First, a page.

To the Editor:
As I type this, a full moon beams down through the large windows of my living room, Cassandra Wilson and Jacky Terrasson provide the music, and I think of an approaching anniversary.
On January 14, 2006, my life was interrupted. Not just a minor annoyance like a traffic ticket or a failed romance but a slam into the wall, dead stop. A house fire took all of my possessions and destroyed them. Worse, it took my canine companion of six years, Dabo. Things can be replaced, companions not so much. What could not be measured at that time was what other elements of my character would be altered by the event, which lessons would be learned, and how long it would take to recover and to what degree, because I have come to learn you never completely recover from certain aspects of such a tragedy.
The fire started at a wood stove that got too hot and ignited what surrounded it. As simple as that. I had gone to work a few hours earlier and returned home for lunch. All appeared normal until I opened the front door to a wall of smoke. From there it was all just a matter of calling 911 and waiting for the emergency responders to arrive. A call to my insurance agent brought him to the scene shortly thereafter. After a few hours there was nothing to do but leave. I went to my office and made some incoherent phone calls. I had a place to stay for the night and that’s all I knew.
The days and weeks that followed were tough. Being January, the Island was a quiet place, and I called people to let them know what had happened. There was no social media back then; no Facebook, no Twitter, no smart phones. I can count on one hand the people that helped me rummage through the remnants of my life and acted as a support system outside of my immediate family.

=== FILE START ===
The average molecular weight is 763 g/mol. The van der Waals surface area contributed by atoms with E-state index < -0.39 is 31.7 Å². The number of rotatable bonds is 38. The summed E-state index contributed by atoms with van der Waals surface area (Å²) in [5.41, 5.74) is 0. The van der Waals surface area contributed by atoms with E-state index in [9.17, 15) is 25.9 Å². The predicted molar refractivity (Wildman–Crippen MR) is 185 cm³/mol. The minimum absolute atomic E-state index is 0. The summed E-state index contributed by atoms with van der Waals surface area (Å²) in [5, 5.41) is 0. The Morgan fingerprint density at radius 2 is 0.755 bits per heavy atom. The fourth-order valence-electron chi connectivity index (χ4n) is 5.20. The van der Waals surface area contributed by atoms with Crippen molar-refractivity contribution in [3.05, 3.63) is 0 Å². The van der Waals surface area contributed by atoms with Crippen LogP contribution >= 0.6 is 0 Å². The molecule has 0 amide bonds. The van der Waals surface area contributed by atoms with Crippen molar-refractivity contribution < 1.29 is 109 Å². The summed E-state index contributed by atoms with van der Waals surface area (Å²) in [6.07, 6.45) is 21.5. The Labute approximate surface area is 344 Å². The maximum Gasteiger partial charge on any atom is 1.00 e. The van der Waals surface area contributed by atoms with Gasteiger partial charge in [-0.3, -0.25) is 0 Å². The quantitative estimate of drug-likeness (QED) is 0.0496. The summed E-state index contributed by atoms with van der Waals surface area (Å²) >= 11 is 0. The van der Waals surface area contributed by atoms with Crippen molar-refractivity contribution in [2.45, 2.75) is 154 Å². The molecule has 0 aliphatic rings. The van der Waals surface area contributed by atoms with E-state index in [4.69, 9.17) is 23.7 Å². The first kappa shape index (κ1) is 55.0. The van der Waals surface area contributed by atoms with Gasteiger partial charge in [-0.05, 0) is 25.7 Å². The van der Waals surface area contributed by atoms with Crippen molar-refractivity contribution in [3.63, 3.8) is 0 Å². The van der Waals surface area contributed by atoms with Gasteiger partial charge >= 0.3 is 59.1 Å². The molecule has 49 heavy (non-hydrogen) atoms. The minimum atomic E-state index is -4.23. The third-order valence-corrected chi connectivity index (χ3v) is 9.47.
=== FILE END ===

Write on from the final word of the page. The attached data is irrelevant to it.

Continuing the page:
My story was a blurb on the radio, a couple of paragraphs in the local paper, not much else. Life went on. After a month or so, rather than repeat the entire event to people who asked, “How are things going?”, I simply replied that things were fine. I didn’t know if they knew what had happened and I didn’t really care if they did. I just wanted to move on at that point. Most of the people asking that question were clients that asked as casual banter, not out of genuine concern.
Rebuilding my life, both physically and mentally, proved to be challenging. The financial crisis hit just as the cost overruns for the house went 30 percent over the estimate. It nearly bankrupted me and my family. The banks cut my lines of credit, my income diminished, the house was not completed. It should be noted that the insurance companies give you two years to either repair or replace all that had been claimed or forfeit the full value for reimbursement, including the house itself. Not very realistic.
Now, nearly six years later, I still have yet to even come close to where I was before the fire. Obviously I am not the only person facing financial difficulties, but considering the trials I have faced, I think I am holding my own quite well.
On New Year’s Day, a friend of mine also had a house fire. She was lucky to escape with her life. She had no insurance of any kind. She lost all she owned, quite literally. It’s gone. But she has friends, lots of friends. We are all going to help her through this tough situation. We are organized on Facebook (facebook.com/friendsofpaola), Twitter, and through letters like this one. This is how it should be, a community coming together in a member’s time of need. One friend at a time, doing whatever they can to help her out; because it’s the right thing to do, because she would do the same for any one of her friends. Do you want to be a part of the Martha’s Vineyard community? Start by helping Paola Fuller.